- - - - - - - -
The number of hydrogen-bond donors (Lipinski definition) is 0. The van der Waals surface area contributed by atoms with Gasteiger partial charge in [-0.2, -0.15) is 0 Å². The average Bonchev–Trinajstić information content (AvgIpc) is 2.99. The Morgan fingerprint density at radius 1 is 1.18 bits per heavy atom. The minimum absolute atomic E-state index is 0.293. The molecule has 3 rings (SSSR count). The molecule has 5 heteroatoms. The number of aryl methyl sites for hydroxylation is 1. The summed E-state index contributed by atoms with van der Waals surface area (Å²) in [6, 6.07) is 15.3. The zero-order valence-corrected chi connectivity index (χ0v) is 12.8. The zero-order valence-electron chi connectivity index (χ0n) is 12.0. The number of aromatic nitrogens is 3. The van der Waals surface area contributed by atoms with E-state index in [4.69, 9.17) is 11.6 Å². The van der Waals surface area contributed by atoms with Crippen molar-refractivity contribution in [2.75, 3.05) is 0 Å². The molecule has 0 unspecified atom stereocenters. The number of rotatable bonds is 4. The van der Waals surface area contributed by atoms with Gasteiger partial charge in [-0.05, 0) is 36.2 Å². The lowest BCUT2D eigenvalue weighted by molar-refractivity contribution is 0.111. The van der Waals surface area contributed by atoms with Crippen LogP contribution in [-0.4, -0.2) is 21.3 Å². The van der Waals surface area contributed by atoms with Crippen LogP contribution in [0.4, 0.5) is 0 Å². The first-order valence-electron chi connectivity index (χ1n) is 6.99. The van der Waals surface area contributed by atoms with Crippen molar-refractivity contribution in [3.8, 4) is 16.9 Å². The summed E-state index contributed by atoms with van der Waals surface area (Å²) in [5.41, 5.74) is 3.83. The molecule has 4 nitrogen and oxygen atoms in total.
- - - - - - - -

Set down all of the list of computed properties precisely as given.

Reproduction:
The number of hydrogen-bond donors (Lipinski definition) is 0. The van der Waals surface area contributed by atoms with Gasteiger partial charge in [-0.2, -0.15) is 0 Å². The average Bonchev–Trinajstić information content (AvgIpc) is 2.99. The Morgan fingerprint density at radius 1 is 1.18 bits per heavy atom. The minimum absolute atomic E-state index is 0.293. The molecule has 3 rings (SSSR count). The molecule has 5 heteroatoms. The number of aryl methyl sites for hydroxylation is 1. The summed E-state index contributed by atoms with van der Waals surface area (Å²) in [6, 6.07) is 15.3. The zero-order valence-corrected chi connectivity index (χ0v) is 12.8. The zero-order valence-electron chi connectivity index (χ0n) is 12.0. The number of aromatic nitrogens is 3. The van der Waals surface area contributed by atoms with E-state index in [4.69, 9.17) is 11.6 Å². The van der Waals surface area contributed by atoms with Crippen molar-refractivity contribution in [2.75, 3.05) is 0 Å². The molecule has 0 unspecified atom stereocenters. The number of rotatable bonds is 4. The van der Waals surface area contributed by atoms with Gasteiger partial charge in [-0.05, 0) is 36.2 Å². The lowest BCUT2D eigenvalue weighted by molar-refractivity contribution is 0.111. The van der Waals surface area contributed by atoms with Crippen LogP contribution in [-0.4, -0.2) is 21.3 Å². The van der Waals surface area contributed by atoms with Crippen LogP contribution in [0.4, 0.5) is 0 Å². The first-order valence-electron chi connectivity index (χ1n) is 6.99. The van der Waals surface area contributed by atoms with Crippen molar-refractivity contribution in [3.8, 4) is 16.9 Å². The summed E-state index contributed by atoms with van der Waals surface area (Å²) in [5.41, 5.74) is 3.83. The molecule has 4 nitrogen and oxygen atoms in total.